The Economist article
The conventional explanation for America's current plight is that, at an annualised 2.5% for the most recent quarter (compared with an historical average of 3.3%), the economy is simply not expanding fast enough to put all the people who lost their jobs back to work [..]
There is a good deal of truth in that. But it misses a crucial change that economists are loth to accept, though technologists have been concerned about it for several years. This is the disturbing thought that, sluggish business cycles aside, America's current employment woes stem from a precipitous and permanent change caused by not too little technological progress, but too much. The evidence is irrefutable that computerised automation, networks and artificial intelligence (AI)—including machine-learning, language-translation, and speech- and pattern-recognition software—are beginning to render many jobs simply obsolete.
This is unlike the job destruction and creation that has taken place continuously since the beginning of the Industrial Revolution, as machines gradually replaced the muscle-power of human labourers and horses. Today, automation is having an impact not just on routine work, but on cognitive and even creative tasks as well. A tipping point seems to have been reached, at which AI-based automation threatens to supplant the brain-power of large swathes of middle-income employees [..].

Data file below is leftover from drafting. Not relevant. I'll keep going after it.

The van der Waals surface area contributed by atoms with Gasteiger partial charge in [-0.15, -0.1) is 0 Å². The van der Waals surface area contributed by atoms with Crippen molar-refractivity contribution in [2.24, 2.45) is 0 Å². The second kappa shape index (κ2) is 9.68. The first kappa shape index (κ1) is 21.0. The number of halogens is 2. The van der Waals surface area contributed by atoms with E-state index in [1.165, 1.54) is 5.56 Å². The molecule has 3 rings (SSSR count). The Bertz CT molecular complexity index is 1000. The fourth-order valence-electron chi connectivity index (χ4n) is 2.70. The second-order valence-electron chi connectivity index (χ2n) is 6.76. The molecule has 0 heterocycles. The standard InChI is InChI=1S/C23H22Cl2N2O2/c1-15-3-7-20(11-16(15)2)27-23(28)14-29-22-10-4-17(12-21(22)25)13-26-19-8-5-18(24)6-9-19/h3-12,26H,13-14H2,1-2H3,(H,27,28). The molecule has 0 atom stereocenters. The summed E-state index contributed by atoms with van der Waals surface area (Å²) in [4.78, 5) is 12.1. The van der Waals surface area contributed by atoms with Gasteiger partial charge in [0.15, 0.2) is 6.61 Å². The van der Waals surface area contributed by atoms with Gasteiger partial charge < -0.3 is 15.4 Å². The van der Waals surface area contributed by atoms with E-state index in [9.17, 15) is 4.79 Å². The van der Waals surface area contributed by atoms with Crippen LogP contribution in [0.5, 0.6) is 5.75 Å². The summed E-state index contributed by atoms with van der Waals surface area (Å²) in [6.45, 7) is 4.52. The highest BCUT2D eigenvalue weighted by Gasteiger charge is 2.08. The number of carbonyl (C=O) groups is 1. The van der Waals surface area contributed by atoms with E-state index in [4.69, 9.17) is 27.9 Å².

Displaced agricultural workers [in the old days ..] could migrate from fields to factories and earn higher wages in the process. What is in store for the Dilberts of today? Media theorist Douglas Rushkoff (“Program or Be Programmed” and “Life Inc”) would argue "nothing in particular." Put bluntly, few new white-collar jobs, as people know them, are going to be created to replace those now being lost—despite the hopes many place in technology, innovation and better education.
This is what Jeremy Rifkin, a social critic, was driving at in his book, “The End of Work”, published in . Though not the first to do so, Mr Rifkin argued prophetically that society was entering a new phase—one in which fewer and fewer workers would be needed to produce all the goods and services consumed. “In the years ahead,” he wrote, “more sophisticated software technologies are going to bring civilisation ever closer to a near-workerless world.” [..]
In 2009, Martin Ford, a software entrepreneur from Silicon Valley, noted in “The Lights in the Tunnel” that new occupations created by technology—web coders, mobile-phone salesmen, wind-turbine technicians and so on—represent a tiny fraction of employment [..].
In the end, the Luddites may still be wrong. But the nature of what constitutes work today—the notion of a full-time job—will have to change dramatically.
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